liberation.

CHAPTER TWELVE.
U O placed a light before the sun and said: " She replied: mother, the sun has made our light invisible. "If it is taken out of the house, especially near the sun,

A

fool

nothing will remain. Then the light arid its brilliancy will vanish/' But when one sees a big thing he considers a small

one contemptible in comparison with that. One who enters a house from the sunshine cannot see anything although it "Everyone that is thereon (the house) is illuminated. will pass away; there remaineth but the countenance of thy Lord of Might and Glory/ 1 u Is not everything except
7

God

in

vain ?"

2

"He

is

the

First
is

and the Last, and the

Outward and

the Inward;

and He

Knower
In

of all things." 8

not

God Himself

th\t

is

present everywhere.

fact,

they have assigned

Him
God

a definite place, the 'arsh. The author meets their arguments by saying: does not live in a place, and He is therefore not in directions, because
is

he \vho lives in a house

in directions, since the

house

is in

directions.

He

also proves this by a neg itive proof according to

^

<-*

>*.

He

further

negates their contention of "Everything of the house resembles the landlord" and which is based on r> Jl JAl a* Jf by quoting the Quranic verse*^ concludes that the house and the master of the house are not one from
->

^^

which
1.

it

follows by inference

thitGod

is free

from place and direction.

Quran LV, 26-27.
;

From Labid cf. A. Huber, Der Leiden 1891, p. 28. mann,
2.
3.

1)1

wan

des Libid, ed. C. Brockel-

Quran LVlf,

3.

CHAPfER

III.

TRANSLATION
OF THE

NOTE OFSIMURGH
God, the Merciful, the Compassionate. With Him is might and strength. Praise be to the Bestower of life and the Creator of 11 existing things and blessing be upon the masters of Prophecy and the leaders of prophetic appearance, upon the Master of the great Sharl'a and the Guide of the exainplary path, Muhammad, the Chosen Peace and benediction be upon
of

In the

name

him.

Now to begin These are a few sentences written about the states of the Brethren of Seclusion. And the
:

description thereof is limited to two parts: the first part is about the Beginnings and tJte second part about the Ends. This treatise is known as u The Note of Simurgh^ who And if at the outset we were to give an has no tongue.

introduction about the state
bird

and

his

anyone who

respectable residence: the bright-minded have shown that 2 goes to the Mountain of Q&f in the spring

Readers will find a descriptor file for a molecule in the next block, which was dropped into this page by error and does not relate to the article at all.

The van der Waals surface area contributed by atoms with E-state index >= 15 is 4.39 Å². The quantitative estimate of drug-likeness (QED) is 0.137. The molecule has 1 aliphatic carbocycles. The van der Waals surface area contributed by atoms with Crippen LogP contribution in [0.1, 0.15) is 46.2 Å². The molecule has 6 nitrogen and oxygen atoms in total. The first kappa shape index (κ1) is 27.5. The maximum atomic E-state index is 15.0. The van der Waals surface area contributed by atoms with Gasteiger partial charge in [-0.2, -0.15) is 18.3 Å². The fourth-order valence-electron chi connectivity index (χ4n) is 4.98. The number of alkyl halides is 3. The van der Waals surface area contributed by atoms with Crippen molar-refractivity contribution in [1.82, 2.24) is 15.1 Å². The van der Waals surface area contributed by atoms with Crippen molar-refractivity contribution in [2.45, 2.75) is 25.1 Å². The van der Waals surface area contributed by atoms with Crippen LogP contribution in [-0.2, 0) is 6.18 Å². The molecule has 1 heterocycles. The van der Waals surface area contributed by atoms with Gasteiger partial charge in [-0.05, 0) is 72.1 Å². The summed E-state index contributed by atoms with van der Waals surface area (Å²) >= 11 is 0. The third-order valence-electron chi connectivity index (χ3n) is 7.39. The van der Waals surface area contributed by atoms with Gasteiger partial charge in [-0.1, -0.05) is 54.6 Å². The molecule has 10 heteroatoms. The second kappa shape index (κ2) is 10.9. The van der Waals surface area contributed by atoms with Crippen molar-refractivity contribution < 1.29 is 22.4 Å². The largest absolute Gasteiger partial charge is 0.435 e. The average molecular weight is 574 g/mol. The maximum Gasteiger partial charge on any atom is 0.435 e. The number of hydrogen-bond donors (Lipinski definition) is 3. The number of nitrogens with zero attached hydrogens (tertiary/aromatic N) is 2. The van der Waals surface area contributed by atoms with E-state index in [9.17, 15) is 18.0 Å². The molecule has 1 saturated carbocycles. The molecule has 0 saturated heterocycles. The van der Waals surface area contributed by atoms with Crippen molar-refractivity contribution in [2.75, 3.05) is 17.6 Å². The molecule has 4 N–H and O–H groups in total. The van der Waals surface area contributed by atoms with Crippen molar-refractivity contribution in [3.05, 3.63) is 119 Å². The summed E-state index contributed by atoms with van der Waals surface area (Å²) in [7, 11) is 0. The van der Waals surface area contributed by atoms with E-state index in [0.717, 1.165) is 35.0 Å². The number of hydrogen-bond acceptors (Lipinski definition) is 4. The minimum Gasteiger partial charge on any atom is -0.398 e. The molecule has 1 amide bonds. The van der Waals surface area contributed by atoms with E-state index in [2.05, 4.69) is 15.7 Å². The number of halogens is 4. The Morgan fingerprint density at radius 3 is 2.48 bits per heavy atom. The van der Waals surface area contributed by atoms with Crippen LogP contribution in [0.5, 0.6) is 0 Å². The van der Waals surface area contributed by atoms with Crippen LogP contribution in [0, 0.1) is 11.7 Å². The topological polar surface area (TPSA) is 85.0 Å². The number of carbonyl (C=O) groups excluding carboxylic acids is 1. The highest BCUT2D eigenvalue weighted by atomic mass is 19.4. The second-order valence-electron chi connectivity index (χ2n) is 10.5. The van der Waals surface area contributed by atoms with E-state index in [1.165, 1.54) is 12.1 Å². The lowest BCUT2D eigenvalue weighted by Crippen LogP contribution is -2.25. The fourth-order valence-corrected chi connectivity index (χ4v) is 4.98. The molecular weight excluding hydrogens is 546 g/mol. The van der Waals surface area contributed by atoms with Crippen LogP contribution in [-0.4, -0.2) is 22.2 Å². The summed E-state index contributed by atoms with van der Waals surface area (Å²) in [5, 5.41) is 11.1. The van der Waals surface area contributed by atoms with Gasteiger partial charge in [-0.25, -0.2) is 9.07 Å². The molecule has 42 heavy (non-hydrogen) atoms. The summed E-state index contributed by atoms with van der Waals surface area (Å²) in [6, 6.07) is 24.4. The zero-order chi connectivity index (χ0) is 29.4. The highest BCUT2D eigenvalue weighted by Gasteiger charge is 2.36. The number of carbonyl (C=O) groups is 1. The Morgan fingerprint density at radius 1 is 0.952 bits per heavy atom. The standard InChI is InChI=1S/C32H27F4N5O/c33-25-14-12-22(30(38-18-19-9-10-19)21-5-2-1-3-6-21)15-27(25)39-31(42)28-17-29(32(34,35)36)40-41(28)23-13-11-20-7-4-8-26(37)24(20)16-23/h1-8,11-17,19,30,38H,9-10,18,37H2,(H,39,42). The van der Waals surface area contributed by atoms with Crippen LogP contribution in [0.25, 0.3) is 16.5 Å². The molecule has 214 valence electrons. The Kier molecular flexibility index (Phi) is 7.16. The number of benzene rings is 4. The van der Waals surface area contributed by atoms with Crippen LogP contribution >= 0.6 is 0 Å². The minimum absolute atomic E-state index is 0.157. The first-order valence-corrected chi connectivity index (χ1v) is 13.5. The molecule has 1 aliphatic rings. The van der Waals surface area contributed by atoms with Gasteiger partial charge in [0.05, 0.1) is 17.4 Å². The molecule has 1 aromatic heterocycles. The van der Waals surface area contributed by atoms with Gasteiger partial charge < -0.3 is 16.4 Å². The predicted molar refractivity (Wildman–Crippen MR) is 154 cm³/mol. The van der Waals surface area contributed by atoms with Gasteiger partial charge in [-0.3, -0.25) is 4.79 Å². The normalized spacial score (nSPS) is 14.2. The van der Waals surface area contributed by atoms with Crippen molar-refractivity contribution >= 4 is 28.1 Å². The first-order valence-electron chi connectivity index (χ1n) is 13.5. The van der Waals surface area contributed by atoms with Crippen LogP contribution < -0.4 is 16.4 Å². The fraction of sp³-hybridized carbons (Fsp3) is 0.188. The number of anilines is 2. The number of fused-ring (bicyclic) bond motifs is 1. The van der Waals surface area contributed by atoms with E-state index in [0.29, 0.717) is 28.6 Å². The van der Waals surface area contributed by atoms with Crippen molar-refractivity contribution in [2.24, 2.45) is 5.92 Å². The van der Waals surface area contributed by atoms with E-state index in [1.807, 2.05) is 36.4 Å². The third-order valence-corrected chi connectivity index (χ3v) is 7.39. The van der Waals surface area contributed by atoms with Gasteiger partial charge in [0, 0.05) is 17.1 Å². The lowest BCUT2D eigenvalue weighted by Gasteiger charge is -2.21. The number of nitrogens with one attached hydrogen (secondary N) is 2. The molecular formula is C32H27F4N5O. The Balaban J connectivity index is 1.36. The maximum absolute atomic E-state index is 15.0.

of

affairs

of

this

season and renounces his nest and plucks off his feathers with his beak 3 when the shadow of the Mountain of Q&f
1.

For Simurgh

cf.

2.

Cf. Encycl. of

Encyclopaedia of Islam s.v. Simurgh. Islam s.v. Qaf and Hibbatuddin ash-Shahr&st&nf,

Jabal Qaf, Baghdad 1346.
3.

Cf.

Mathnawi

of Jal&luddin

BUmi, Books

V

and VI

(Text),

ed.

by E. A. Nicholson, pp. 36-37.
l/T *

29

on him for a space of ajhousand years of the time 1 "Verily a day with your Lord is like a thousand years"
falls

and these thousand years are in the eyes of the People of realm in Reality like a dawn from the East of the Divine this time he becomes a Simurgh whose note awakens the His residence is in the Mountain of Q&f. His note sleepers. reaches all; but it has few hearers. 2 All are with him and the
majority are without him
3
;

as the poet says

:

"You You

are with us, but not ours, are the soul and are therefore invisible."

And
and
it

his

shadow

is

the cure for the sufferers

who

are en-

tangled in the whirlpool of the diseases of
avails leprosy

dropsy and atrophy,
afflictions.

and removes various

This

Simurgh flies without moving, soars without comes near without traversing distance.

travelling,

and

But know you, that all colours are in him but he is colourless; and his nest is in the East and the West is [also] not devoid of him. All are occupied with him and he is All are filled with him, and he is empty of free from all.
all.

emanate from the note of that bird. Wonderful musical instruments like the organ and others have been derived from the sound of that bird; as the poet
all

And

sciences

says

:

"Since you have not even seen Solomon, How can you know the language of birds? "

His food
feathers on
1.

is fire, 4

If

one

ties

a feather out of those
fire,

his

right
46,

arm and walks over

one

will

be

Quran XXII,
i.e. it is

2.

heard by a few,
I,

3.
4.

Ot
Cf.

St.

John

10-11.

Khaq&nl, British

Museum MS. No, add

25018, foL 9a.

30
proof against
his
fire. 1

And

the

morning breeze comes from
tell it

breath, therefore hearts and minds.

the

lovers

the secrets of their

And

all

what is in and his note,

been written here is concealed from the breast; a part of it is a brief account of him
that has

First Part about the Beginnings

and

it

has three

Chapters.
Chapter one on the excellence of this science. Chapter two on what appears to the Ahl-i-13aday&.
Chapter three on Tranquillity.

Second
Chapters.

Part

about

the

Ends and

it

has three

Chapter one on Annihilation.
Chapter two on

The more learned one

is

the

more

perfect he

is

relish towards Chapter three on The affirmation of man's Truth.

the

PART ONE ABOUT THE BEGINNINGS
CHAPTER ONE

ON THE EXCELLENCE
Be
it

OF THIS SCIENCE OVER ALL OTHER SCIENCES.
to

not

unknown

preference of a science to reasons. Firstly, the "known" should be nobler,
is

the that the light-hearted several due to others is
e.